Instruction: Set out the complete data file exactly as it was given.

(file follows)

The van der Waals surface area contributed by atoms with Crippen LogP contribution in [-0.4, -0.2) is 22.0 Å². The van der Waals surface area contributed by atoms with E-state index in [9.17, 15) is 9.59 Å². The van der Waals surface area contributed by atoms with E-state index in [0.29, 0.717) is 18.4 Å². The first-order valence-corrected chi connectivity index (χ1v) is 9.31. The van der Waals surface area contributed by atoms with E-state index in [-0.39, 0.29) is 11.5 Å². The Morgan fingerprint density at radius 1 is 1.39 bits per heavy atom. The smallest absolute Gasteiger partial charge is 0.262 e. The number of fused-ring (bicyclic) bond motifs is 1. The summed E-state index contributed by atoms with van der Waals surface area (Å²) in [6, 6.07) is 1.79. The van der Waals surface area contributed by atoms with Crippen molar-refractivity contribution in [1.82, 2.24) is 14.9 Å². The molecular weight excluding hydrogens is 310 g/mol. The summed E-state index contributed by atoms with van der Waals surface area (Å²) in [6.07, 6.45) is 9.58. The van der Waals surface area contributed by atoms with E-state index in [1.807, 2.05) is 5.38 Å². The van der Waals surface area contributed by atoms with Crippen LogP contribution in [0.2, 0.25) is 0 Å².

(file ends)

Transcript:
The van der Waals surface area contributed by atoms with Crippen LogP contribution in [-0.4, -0.2) is 22.0 Å². The van der Waals surface area contributed by atoms with E-state index in [9.17, 15) is 9.59 Å². The van der Waals surface area contributed by atoms with E-state index in [0.29, 0.717) is 18.4 Å². The first-order valence-corrected chi connectivity index (χ1v) is 9.31. The van der Waals surface area contributed by atoms with E-state index in [-0.39, 0.29) is 11.5 Å². The Morgan fingerprint density at radius 1 is 1.39 bits per heavy atom. The smallest absolute Gasteiger partial charge is 0.262 e. The number of fused-ring (bicyclic) bond motifs is 1. The summed E-state index contributed by atoms with van der Waals surface area (Å²) in [6, 6.07) is 1.79. The van der Waals surface area contributed by atoms with Crippen molar-refractivity contribution in [1.82, 2.24) is 14.9 Å². The molecular weight excluding hydrogens is 310 g/mol. The summed E-state index contributed by atoms with van der Waals surface area (Å²) in [6.07, 6.45) is 9.58. The van der Waals surface area contributed by atoms with E-state index in [1.807, 2.05) is 5.38 Å². The van der Waals surface area contributed by atoms with Crippen LogP contribution in [0.2, 0.25) is 0 Å².